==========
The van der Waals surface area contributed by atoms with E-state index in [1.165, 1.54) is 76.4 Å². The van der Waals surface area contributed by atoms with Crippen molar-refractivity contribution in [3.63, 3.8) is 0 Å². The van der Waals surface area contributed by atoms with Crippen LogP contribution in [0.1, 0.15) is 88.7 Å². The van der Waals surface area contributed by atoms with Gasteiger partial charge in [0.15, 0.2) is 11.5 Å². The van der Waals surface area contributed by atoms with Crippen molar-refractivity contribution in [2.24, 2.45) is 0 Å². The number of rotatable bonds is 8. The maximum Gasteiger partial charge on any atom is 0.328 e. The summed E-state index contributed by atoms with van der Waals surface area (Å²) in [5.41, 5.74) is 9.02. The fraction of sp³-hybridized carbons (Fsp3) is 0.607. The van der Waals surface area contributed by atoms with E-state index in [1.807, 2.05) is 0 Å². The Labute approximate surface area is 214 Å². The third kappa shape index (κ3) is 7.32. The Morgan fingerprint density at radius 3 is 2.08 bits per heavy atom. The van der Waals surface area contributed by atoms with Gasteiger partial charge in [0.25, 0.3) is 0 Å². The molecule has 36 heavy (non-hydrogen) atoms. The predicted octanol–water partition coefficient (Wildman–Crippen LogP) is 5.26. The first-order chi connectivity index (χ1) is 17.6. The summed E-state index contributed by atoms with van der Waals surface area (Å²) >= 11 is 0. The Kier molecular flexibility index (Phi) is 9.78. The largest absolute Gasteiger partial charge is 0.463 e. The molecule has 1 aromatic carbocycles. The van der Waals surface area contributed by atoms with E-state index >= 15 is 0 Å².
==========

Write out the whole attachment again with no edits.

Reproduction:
The van der Waals surface area contributed by atoms with E-state index in [1.165, 1.54) is 76.4 Å². The van der Waals surface area contributed by atoms with Crippen molar-refractivity contribution in [3.63, 3.8) is 0 Å². The van der Waals surface area contributed by atoms with Crippen LogP contribution in [0.1, 0.15) is 88.7 Å². The van der Waals surface area contributed by atoms with Gasteiger partial charge in [0.15, 0.2) is 11.5 Å². The van der Waals surface area contributed by atoms with Crippen molar-refractivity contribution in [2.24, 2.45) is 0 Å². The number of rotatable bonds is 8. The maximum Gasteiger partial charge on any atom is 0.328 e. The summed E-state index contributed by atoms with van der Waals surface area (Å²) in [5.41, 5.74) is 9.02. The fraction of sp³-hybridized carbons (Fsp3) is 0.607. The van der Waals surface area contributed by atoms with E-state index in [1.807, 2.05) is 0 Å². The Labute approximate surface area is 214 Å². The third kappa shape index (κ3) is 7.32. The Morgan fingerprint density at radius 3 is 2.08 bits per heavy atom. The van der Waals surface area contributed by atoms with Gasteiger partial charge in [0.25, 0.3) is 0 Å². The molecule has 36 heavy (non-hydrogen) atoms. The predicted octanol–water partition coefficient (Wildman–Crippen LogP) is 5.26. The first-order chi connectivity index (χ1) is 17.6. The summed E-state index contributed by atoms with van der Waals surface area (Å²) >= 11 is 0. The Kier molecular flexibility index (Phi) is 9.78. The largest absolute Gasteiger partial charge is 0.463 e. The molecule has 1 aromatic carbocycles. The van der Waals surface area contributed by atoms with E-state index >= 15 is 0 Å².